How does one assess that a person may be in need of a Guardian?
The fact that someone has some sort of diagnosis or disability does not automatically equate to the need for a guardian. The primary test for determining the need for guardianship focuses on the ability to make decisions, and to communicate the decisions once made. The essence of decisional capacity, which equates to the guardianship determination, may be encompassed in the following questions:

Does the individual understand that a decision needs to be made?
Dies the individual understand the options available in making a decision?
Does the individual understand the potential consequences of the decision and options?
Can the individual direct the decision to appropriate parties?
The areas of decision making on which most guardianships are focused are living conditions, medical care, vocations and educational services, ancillary professional services, caring for dependents, and managing finances.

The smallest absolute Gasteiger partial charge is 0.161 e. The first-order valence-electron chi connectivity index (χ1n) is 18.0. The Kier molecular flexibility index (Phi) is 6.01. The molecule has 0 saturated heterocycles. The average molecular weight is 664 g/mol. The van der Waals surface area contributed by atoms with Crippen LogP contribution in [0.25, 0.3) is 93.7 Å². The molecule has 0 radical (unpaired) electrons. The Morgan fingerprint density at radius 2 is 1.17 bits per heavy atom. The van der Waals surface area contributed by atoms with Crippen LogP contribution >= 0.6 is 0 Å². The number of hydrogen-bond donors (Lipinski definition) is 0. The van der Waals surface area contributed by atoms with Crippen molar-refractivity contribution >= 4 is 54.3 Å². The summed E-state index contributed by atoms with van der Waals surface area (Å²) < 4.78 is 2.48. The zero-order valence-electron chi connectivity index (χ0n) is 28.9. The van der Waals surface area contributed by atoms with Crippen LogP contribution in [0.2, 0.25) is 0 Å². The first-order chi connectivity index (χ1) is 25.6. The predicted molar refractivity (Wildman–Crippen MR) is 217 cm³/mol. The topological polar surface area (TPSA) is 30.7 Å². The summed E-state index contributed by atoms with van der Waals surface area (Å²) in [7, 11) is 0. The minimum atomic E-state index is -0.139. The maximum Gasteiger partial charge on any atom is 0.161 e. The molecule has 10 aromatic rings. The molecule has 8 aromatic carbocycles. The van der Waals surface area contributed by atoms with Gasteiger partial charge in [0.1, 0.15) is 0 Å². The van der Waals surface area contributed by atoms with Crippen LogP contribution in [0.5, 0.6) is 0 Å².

Show All Answers

1. What is a Guardian?
2. Who may have a Guardian appointed to manage his/her affairs?
3. How does one assess that a person may be in need of a Guardian?
4. What are the steps of the Guardianship process?
5. Can Guardianship be used in the case of an emergency?
6. Are Living Wills, Powers of Attorney, Surrogate Decision Makers other alternatives to Guardianship?
7. Who can act as a guardian?
8. What are the different types of guardianship available?
9. How long does the Guardianship process take?
10. Does guardianship ever end?